I was a...difficult child. Strong willed. Rebellious. Contentious. Many people would assert I haven't changed much.
I am trained in public speaking and debate. It's part of my secondary certification.
I coached Forensics for four years.
I was a building representative for our teacher association for three years.
I have gained a reputation in my district as a well-spoken, strongly-opinionated professional who is willing to challenge the administration and speak up for teachers and students. In recent and on-going debates with administration over some proposed changes to the English courses to which the English teachers are unanimously (for once) and strongly opposed, teachers from one of the other high schools specifically asked their department chair to make sure I was part of the committee. My own building had already made sure I was on it.
I'm known in my literature classes for leading challenging discussions in which I often play Devil's Advocate. I stir the pot. I work up my students. I get them going in debate and then sit back and enjoy.
All this and...
I Hate Conflict.
I know. It doesn't make sense. But then, I never claimed to be logical.
There's a reason I rarely post here about highly-charged and hotly-debated topics. Several times I've started writing posts on topics like breastfeeding, working moms, elections, education...and then I've usually ditched the posts or scaled them waaaaaaaay back.
I was even nervous about writing my post on post-partum depression.
Then yesterday I got all brave and stuff and actually wrote a fairly impassioned post about education budget cuts. And as the pointer hovered over Publish Post, I hesitated. Did I want to go there? Did I want to open myself up to the varied responses I knew I could get? After all, I know I have readers from all over the political spectrum with all sorts of opinions on things like government spending and education.
I gulped and hit the mouse button.
The good news is that I haven't been flamed. I did get an anonymous comment that was kinda sorta bashing public education, but at least it was supportive of teachers. I also have had an interesting email exchange with another reader, but I knew that one was coming and he's respectful in debate, so I've handled it okay.
But the truth is that whenever I get into debate about these kinds of topics, the ones where people feel so strongly and so oppositely, the ones where at this point people have pretty much taken their stance and are very unlikely to be budged, my stomach hurts. This is a sort of conflict with which I do not deal well.
Partly this is because when it's a topic that becomes so personal and which polarizes people so much, I often find myself in the odd and unpleasant position of standing in between the poles. This means I see and agree with aspects of both sides and therefore please neither. Another reason is when I sense the sheer futility of arguing these points when doing so apparently does nothing to change minds and instead just creates hostility--well, I just want to throw up my hands and walk away.
The harsh reality, from where I stand, is that these issues are so complex that there are no easy answers. People on either side must disregard or dismiss or eliminate crucial elements of the situation in order to hold their position to be The Truth.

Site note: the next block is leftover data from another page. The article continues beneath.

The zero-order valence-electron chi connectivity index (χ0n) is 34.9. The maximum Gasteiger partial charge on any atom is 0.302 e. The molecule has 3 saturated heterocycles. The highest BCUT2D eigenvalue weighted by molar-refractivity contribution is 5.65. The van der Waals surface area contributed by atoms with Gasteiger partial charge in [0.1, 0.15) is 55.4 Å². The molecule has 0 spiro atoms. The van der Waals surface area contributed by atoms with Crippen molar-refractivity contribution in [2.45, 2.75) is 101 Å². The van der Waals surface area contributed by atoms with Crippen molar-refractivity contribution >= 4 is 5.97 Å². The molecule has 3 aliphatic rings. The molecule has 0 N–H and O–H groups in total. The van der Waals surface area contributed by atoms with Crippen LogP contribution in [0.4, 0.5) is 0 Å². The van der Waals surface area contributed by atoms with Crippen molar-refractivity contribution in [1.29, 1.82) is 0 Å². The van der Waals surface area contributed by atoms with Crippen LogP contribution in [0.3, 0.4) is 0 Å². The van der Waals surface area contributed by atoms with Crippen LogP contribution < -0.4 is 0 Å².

Breastfeeding vs. Formula? So many women passionately believe that Breast is Best. For the most part I agree. But what about the women who, for whatever reason, cannot produce milk? What about the women who are HIV positive and must avoid breastfeeding? What about the women who, for very personal reasons, choose formula instead? Why must we demonize them and assume their children will, of course, be less healthy, less intelligent, and less advantaged than those who are breastfed? And then how do we deal with breastfeeding in a society that largely views it as obscene and/or sexual and private--certainly not something to do in any public setting?
Working Mother vs. Stay-at-Home Mother? How about making it about the Parent, not just the Mother? What about figuring out what is best for the parent, the children, and the family as a whole? What about situations in which there IS no choice? Why assume that every working parent is neglecting her/his child or doing a poorer job of parenting? Why assume every SAH parent isn't really "working" and is wasting his/her education? Why attack each other at all?
Private vs. Public Education? What about providing options? What about making sure everyone is educated but still have choices about what is right for each family, each student, each individual? What about seeking equity (which is NOT homogeneity) in education?
Conservative vs. Liberal? What about those who lie in between, who perhaps want to see less profligate and irresponsible spending of taxpayers' money, but who still believe strongly in social programs, social justice, and social responsibility? What if we agree with certain points on each side? Why must everything be labeled one or the other?
That's just a taste of my internal conflict. Some may think I'm a fence-walker, unwilling to commit myself to one side or another. I don't see myself that way. But then, there's another area where debate will do little to change anyone's mind.
I guess I'm frustrated. In some ways it would be far easier to be firmly in one camp or another. That's not my reality. I wish I dealt better with this sort of debate, too. I may be strong, independent, and opinionated, but when the topics turn personal, I find myself struggling not to burst into tears. I take comments too personally and struggle to differentiate between debate and confrontation.
There's a reason I often feel it's simpler, safer, to just stick with poetry.